We can be own best enemies, our harshest critics and the most artful self-saboteurs. Words can quite literally create realities and worlds. Take the Declaration of Independence as an example. You create your life by the stories you tell yourself, in your thoughts and actions. The stories we tell ourselves profoundly influence our experience of the world. Furthermore you might not fully aware of the stories you tell, especially the self-sabotaging ones because they are automatic and dwell beneath the surface of our daily busyness.
Here are some examples of common self-sabotaging statements or stories:
- More is better.
- You will ever be able to _____.
- Nice girls don’t______.
- You’ll never measure up.
- We do not get angry in this family.
- There’s value in guilt.
- Less is better.
- It is better to be feared than liked.
- You’ll never be a leader.
- To show fear is weakness or foolish or childish.
- Big Girls/Boys don’t cry.
Anything ring a bell for you? If not, feel to insert your own, there are endless possibilities because our self-saboteurs are very resourceful and creative. The story may even change based on the circumstance at hand.
Changing your reality also starts with words. Creating change takes time practice and a long frank look in the mirror to simply notice what holds us back and the role that negative self-talk plays in our lives. By shifting your normal and automatic ways of thinking and doing you can create lasting change. That will take effort, so it is best not to complicate the process with lots of strain. First you notice what is going on, you do not, I repeat do not, need to figure anything out. Instead apply the Zen Theory of Change.
“I free myself, not by trying to be free,
but by simply noticing how I am imprisoning myself
in the very moment I am imprisoning myself.” ~ Lao Tzu.
In other words, notice what is the natural order of things in your life and thoughts now. Work with these things, not against them. Forcing change is what sets up and re-enforces resistance. Ever notice when you have tried to change NOW that suddenly all you can think about is what you want to change, why you cannot change it, or how hard it will be to change it, or everything will be fine just as soon as this other thing gets done, or what the heck one more cookie will not matter?
Stop. Be still. Breathe deliberately, fully in a way that feels natural to you. Consider what is getting in your way, what you would like to be and why this is so important to you. Simply notice what is going on in your mind. What you are thinking. What you are feeling. Thinking and feeling are not the same things. Notice what happens in your body. Are your shoulders jammed up by your ears? Maybe your heart is racing at the thought of making a change?
Already you are addressing the first two steps to retell your story and create lasting change. Step 1: Acknowledge what causes you concern. ‘My annual review is coming up and I just know that by supervisor is unhappy with me. She’s had a funny look on her face when she saw me at lunch yesterday.”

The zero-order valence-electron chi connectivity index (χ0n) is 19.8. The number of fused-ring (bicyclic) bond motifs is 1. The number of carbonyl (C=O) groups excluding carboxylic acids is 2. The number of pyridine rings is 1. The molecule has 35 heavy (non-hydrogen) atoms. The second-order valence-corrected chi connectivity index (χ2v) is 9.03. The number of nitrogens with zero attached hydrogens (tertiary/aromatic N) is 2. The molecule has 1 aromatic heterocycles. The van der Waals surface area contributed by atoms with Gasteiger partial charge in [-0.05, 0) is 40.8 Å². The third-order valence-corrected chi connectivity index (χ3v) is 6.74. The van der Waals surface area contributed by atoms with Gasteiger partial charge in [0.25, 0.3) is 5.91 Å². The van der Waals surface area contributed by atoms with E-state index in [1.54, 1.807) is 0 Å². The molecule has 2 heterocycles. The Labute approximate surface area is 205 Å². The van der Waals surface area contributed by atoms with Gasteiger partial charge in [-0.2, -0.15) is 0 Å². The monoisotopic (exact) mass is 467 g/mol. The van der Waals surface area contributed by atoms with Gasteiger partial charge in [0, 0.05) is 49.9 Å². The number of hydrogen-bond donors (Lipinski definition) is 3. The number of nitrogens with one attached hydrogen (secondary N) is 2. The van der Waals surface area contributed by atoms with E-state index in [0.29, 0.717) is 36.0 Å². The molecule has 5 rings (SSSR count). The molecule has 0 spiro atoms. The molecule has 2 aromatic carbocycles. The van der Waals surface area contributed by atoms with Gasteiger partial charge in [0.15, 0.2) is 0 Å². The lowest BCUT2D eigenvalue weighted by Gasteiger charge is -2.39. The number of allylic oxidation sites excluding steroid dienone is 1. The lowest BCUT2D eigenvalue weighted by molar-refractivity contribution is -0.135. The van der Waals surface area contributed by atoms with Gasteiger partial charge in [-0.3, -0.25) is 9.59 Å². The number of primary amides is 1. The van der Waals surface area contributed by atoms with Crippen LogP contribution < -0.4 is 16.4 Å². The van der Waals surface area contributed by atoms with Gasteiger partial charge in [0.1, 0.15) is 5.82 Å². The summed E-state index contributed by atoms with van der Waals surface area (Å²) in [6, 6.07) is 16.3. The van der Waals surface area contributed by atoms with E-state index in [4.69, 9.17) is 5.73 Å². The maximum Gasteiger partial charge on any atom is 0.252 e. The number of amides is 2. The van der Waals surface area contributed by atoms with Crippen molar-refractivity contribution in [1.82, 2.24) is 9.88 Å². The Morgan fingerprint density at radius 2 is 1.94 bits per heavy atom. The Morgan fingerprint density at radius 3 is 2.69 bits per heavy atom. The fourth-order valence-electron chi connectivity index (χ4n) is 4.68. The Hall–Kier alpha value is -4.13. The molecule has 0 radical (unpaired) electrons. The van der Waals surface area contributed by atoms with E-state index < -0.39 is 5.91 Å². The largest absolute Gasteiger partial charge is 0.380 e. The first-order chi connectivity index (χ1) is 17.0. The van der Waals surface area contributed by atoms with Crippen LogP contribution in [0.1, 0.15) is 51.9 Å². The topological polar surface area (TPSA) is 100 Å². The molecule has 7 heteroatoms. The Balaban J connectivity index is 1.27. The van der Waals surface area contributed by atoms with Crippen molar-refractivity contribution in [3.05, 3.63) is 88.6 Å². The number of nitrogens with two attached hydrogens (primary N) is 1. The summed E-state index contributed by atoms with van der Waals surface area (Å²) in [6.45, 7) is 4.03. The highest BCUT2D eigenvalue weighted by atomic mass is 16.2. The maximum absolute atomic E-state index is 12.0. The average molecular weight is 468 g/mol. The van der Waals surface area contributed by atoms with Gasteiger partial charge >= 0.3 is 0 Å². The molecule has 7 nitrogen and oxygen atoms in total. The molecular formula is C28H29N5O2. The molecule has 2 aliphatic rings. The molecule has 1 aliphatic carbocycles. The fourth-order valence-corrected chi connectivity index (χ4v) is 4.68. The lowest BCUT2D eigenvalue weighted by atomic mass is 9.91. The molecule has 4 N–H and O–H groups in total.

Step 2: Examine what story you are telling about these concerns and look for evidence about why your concerns are founded and unfounded. “Oh my God, what is she fires me? That’s it she’s going to let me go. I will not be able to pay the kids tuition, etc.” Got yourself all worked up? Yes, perfect, now flip that scenario around and play with other possibilities. “ Really, maybe she was distracted at lunch, or had just eaten something that tasked foul. Could be she was looking at someone else. Maybe she’s worried about her kids, they started a new school.”
Let’s move on to the other three steps.
Step 3: Weigh the consequences you get from your story. If you focus on the bad things might happen you’ll never get to see what good things might happen. “Well if you focus on what might happen, especially what bad things might happen you’ll never get to see what good things might happen. You had a fine review last year and she always let’s people know when she’s concerned ahead of time not at the 11th hour.”
Step 4: Retell you story in a new more positive, proactive voice. “This year I have taken on new responsibilities and it’s been a learning process. I can look at the performance goals I set a year ago and see how far I have come. I am ready, willing and able to do even better in the coming year.”
Step 5: Live out your new story and see how your energy changes. “ I am going to be proactive here and do everything I can to do my job well.”
There is no magic formula to change you story. Other people have described various ways to do so. I offer the metaphor of Storyteller for your life because as an adult are the primary author for your life. You can choose to take the same actions, do the same things, think the same way, and use the same excuses, over and over. Or not. Will the narrative you tell and the actions you take always flow beautifully? No, not likely. Will the experience be interesting and beneficial? Yes. So go find your rhythm, listen to the story is offering and tell your best story now as well as you can.
To push past the whisperings of anxieties fed the self-saboteur is worth the effort. The short-term pain of growth is a price worth paying for the long-term gains of personal agency and the profound contentment of knowing you honestly put your whole effort in to something.